"Babies are cute but are not little adults. Their body proportions are quite different with their head much larger proportionately and with relatively sparse hair, which can cause them to lose a lot of body heat easily through their scalp. Parents often ask me what temperature they should set their baby’s room—I suggest keeping it the same as before, but then dressing baby appropriately. Unless the baby is especially small, this means putting on about one light layer of clothing more than what the adult is wearing. However, because of the large head surface area, it is often helpful to put a hat on your baby, especially if they get cold hands or feet."
Dr. Gaunt's Corner
It would be a wonderful thing if every baby who comes to PICC could go home to a mother who had overcome the addiction that led to the baby’s prenatal drug exposure. The reality is, though, that addiction is such a powerful force that even a mother’s love can’t always overcome it. When a mother can’t be there for her baby, it’s heartwarming to see other family members step up and make a commitment to love and care for the child.
Let me tell you the story of how that happened for one of our babies. Whitney came to us with a prenatal exposure to opiates. Withdrawal from the drugs made her extremely irritable and jittery. To help her through the painful process, we stabilized her on small doses of morphine. Even so, she was very challenging to feed and calm.
Although Whitney was with us at PICC nearly six weeks, her mother only visited briefly a couple of times. Her Dad was another story. He came in every day to hold and rock his little daughter. This was his first child, and he was one proud papa. Dad also worked hard with PICC’s staff to learn how manage his daughter’s challenging feeding and calming difficulties. At first he could barely get her take more than half an ounce at a feeding, but day by day both he and Whitney got better. By the time Whitney was ready to go home, Dad was able to demonstrate that he could feed the baby an adequate amount for her to grow and thrive.
Whitney’s Grandma also came once or twice a week to visit her granddaughter and learn her care. We felt good about the state’s decision to place Whitney with her Dad and Grandma. We know that her care will be challenging, but we also know that they have a real, loving commitment to her. We wish their family all the best.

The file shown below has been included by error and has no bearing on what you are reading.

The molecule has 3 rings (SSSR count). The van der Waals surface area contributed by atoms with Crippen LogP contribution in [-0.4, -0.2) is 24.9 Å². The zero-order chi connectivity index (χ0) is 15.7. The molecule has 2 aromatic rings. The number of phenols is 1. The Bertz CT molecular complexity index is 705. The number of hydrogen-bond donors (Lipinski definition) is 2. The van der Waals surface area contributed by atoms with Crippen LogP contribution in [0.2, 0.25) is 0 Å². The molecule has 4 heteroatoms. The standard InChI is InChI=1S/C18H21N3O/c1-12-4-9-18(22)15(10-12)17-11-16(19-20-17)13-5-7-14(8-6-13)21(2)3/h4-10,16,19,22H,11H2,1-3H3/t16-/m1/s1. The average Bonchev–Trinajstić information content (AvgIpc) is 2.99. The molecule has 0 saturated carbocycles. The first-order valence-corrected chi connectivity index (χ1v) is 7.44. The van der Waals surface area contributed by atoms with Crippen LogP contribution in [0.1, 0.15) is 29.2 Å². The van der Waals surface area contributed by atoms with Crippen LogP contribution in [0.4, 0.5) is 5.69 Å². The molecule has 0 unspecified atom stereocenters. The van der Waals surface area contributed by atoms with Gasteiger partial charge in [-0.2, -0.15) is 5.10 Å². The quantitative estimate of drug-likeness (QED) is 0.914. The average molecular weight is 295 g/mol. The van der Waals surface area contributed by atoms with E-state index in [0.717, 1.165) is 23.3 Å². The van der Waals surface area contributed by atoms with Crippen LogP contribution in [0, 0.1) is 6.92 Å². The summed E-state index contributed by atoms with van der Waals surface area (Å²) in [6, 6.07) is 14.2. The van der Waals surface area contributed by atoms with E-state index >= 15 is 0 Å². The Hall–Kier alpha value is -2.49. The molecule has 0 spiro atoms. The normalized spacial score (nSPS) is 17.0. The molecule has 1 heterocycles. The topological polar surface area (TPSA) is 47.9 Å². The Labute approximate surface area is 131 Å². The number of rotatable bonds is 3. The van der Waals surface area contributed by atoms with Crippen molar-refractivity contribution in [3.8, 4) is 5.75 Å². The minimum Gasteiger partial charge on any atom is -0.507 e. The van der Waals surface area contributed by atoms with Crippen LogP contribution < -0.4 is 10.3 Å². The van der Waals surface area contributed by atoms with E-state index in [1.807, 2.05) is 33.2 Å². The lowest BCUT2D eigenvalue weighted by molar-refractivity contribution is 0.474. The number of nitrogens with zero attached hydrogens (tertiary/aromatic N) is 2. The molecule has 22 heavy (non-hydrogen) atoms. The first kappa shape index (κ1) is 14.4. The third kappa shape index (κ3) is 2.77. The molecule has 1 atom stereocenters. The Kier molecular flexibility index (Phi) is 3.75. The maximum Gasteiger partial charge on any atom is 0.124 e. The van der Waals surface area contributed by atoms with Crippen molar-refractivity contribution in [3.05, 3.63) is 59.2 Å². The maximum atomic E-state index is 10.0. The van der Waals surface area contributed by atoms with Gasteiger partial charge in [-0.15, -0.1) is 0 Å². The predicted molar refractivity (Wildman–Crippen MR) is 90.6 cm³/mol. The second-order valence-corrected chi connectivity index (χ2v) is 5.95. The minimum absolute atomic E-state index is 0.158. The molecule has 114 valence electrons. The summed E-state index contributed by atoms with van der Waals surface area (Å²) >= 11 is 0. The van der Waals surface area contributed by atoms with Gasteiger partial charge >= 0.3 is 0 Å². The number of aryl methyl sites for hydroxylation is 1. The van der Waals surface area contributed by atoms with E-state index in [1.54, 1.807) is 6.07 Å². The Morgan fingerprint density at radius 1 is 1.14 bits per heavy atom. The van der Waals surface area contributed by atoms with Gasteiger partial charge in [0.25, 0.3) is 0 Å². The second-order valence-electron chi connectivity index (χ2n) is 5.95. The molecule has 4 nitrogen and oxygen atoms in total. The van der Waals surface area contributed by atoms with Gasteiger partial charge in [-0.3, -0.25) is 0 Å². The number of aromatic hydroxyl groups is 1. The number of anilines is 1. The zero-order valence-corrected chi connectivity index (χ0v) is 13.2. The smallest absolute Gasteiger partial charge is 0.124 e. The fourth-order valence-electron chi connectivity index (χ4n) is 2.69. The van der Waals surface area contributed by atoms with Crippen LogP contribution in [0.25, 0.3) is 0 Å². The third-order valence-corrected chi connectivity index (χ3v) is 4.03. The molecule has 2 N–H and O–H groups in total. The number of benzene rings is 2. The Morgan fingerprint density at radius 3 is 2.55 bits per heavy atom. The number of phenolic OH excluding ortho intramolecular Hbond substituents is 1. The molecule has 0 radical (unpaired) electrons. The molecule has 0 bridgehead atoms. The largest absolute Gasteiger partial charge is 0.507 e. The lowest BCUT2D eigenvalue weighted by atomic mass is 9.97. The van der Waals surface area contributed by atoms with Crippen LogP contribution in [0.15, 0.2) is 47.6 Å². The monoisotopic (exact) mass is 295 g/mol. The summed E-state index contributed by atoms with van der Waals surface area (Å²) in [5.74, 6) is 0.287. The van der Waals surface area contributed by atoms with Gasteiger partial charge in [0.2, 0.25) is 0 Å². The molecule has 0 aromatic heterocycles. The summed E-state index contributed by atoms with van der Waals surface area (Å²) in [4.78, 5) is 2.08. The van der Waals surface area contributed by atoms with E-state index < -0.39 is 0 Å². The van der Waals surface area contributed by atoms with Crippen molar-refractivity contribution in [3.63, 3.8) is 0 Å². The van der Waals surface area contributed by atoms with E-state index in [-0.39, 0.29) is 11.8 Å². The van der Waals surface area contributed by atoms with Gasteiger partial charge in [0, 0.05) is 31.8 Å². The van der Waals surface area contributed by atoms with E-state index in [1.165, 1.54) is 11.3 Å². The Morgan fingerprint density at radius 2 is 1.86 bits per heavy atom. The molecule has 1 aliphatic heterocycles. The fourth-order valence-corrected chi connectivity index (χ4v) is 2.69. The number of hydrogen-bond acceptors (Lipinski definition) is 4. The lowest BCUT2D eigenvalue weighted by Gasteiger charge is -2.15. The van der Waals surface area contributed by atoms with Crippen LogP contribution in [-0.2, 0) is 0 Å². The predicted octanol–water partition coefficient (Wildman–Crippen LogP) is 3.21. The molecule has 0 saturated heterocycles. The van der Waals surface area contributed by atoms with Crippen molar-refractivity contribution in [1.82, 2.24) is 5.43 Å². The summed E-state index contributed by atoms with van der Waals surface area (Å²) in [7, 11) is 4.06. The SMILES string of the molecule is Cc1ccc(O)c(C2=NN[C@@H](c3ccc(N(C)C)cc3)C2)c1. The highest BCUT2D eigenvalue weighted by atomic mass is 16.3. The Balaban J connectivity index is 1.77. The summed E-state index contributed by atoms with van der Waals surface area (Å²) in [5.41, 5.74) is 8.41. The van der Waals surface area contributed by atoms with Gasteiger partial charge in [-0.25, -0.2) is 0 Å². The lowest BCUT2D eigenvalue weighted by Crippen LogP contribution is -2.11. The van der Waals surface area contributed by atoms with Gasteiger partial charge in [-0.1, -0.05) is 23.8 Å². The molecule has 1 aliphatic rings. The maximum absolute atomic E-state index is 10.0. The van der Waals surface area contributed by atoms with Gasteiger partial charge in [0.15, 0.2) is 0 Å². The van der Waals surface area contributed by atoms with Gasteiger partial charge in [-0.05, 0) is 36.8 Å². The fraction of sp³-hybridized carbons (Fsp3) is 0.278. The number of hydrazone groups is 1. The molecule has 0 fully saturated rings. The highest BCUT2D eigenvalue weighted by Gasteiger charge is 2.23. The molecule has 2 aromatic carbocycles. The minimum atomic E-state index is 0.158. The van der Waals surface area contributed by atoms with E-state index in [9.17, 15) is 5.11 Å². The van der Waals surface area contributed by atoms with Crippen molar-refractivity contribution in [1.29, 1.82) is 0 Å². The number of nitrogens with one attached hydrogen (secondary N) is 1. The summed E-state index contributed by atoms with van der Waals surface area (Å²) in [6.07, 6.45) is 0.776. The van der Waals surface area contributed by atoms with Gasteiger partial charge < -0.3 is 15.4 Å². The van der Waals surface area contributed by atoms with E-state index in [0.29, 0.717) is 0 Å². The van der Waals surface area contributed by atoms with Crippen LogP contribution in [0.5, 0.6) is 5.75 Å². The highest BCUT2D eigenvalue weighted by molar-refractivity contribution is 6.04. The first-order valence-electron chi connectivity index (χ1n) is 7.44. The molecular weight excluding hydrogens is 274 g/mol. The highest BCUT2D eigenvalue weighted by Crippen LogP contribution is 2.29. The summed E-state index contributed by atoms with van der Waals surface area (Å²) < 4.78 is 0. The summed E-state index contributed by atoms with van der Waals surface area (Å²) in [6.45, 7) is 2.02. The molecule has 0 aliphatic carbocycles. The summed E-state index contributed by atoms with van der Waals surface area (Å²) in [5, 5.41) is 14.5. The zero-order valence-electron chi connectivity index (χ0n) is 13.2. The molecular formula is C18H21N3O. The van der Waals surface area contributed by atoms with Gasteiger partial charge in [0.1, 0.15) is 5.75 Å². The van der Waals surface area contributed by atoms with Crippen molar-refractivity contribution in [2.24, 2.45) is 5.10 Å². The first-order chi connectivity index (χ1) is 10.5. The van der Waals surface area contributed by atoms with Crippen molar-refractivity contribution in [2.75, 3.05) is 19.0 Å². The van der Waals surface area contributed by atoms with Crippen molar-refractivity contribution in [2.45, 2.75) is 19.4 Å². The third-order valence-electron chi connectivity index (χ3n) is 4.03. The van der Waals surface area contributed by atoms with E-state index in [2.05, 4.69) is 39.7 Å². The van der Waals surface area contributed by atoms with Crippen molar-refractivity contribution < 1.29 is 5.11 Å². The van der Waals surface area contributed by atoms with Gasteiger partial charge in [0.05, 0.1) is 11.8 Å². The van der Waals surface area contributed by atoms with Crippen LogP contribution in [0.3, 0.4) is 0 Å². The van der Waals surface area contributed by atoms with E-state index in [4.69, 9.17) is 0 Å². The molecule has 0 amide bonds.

During the past two months we have seen a resurgence of cocaine exposure among our babies. In recent years, cocaine had been overtaken, first by opiates, and then by methamphetamine. Our friends in the law enforcement community say they are also seeing a resurgence of cocaine on the streets. They say this is because the crackdown on meth labs has made cocaine more competitive in price and availability.
For us at PICC, the upswing in cocaine means that we are seeing more tiny premature neonates. Most are 34 to 36-week gestation, weighing 4-5 pounds. Some of these babies have been starved in utero and have no subcutaneous fat on their tiny bodies, many times looking like little birds with no feathers. Most, though, are pink and cuddly, and look perfectly healthy. The biggest problem with these babies is that they have a lot of feeding difficulties. Even with years of expertise, our staff here at PICC has to work very hard to get these babies to take enough formula to thrive.
It’s also very hard to fight for the safety of cocaine-exposed babies. Because they don’t have obvious symptoms, their needs can be discounted. We believe it’s absolutely imperative that we teach the caregiver how to feed the baby before it goes home. We can’t do that unless we have a caregiver who is willing to spend the time and make the commitment to focusing on the baby’s care. Too often, that just doesn’t happen. When we can’t train the caregiver, it means that the baby will probably have to stay at PICC longer and that the chance of success at home is less. We know that these babies are at risk for failure to thrive, dehydration, and malnutrition. We are happy for babies who come home with trained and committed caregivers. We worry about those who don’t.
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